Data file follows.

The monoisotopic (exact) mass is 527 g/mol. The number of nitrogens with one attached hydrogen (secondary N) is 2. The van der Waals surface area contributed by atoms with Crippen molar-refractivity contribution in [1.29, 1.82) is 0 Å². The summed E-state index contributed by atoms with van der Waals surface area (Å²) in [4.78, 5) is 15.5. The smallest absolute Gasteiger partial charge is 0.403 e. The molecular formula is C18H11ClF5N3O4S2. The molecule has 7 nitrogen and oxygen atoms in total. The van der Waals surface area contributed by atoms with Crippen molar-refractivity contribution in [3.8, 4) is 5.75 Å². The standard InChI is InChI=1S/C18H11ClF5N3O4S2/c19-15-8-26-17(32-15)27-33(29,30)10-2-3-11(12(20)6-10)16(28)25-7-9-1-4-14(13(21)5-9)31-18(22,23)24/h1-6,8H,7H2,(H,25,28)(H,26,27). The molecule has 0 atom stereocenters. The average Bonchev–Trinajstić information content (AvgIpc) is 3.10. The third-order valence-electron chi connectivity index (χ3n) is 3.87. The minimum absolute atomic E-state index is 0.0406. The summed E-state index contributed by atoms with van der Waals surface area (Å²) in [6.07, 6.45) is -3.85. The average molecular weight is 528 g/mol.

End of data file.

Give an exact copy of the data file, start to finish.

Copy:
The monoisotopic (exact) mass is 527 g/mol. The number of nitrogens with one attached hydrogen (secondary N) is 2. The van der Waals surface area contributed by atoms with Crippen molar-refractivity contribution in [1.29, 1.82) is 0 Å². The summed E-state index contributed by atoms with van der Waals surface area (Å²) in [4.78, 5) is 15.5. The smallest absolute Gasteiger partial charge is 0.403 e. The molecular formula is C18H11ClF5N3O4S2. The molecule has 7 nitrogen and oxygen atoms in total. The van der Waals surface area contributed by atoms with Crippen molar-refractivity contribution in [3.8, 4) is 5.75 Å². The standard InChI is InChI=1S/C18H11ClF5N3O4S2/c19-15-8-26-17(32-15)27-33(29,30)10-2-3-11(12(20)6-10)16(28)25-7-9-1-4-14(13(21)5-9)31-18(22,23)24/h1-6,8H,7H2,(H,25,28)(H,26,27). The molecule has 0 atom stereocenters. The average Bonchev–Trinajstić information content (AvgIpc) is 3.10. The third-order valence-electron chi connectivity index (χ3n) is 3.87. The minimum absolute atomic E-state index is 0.0406. The summed E-state index contributed by atoms with van der Waals surface area (Å²) in [6.07, 6.45) is -3.85. The average molecular weight is 528 g/mol.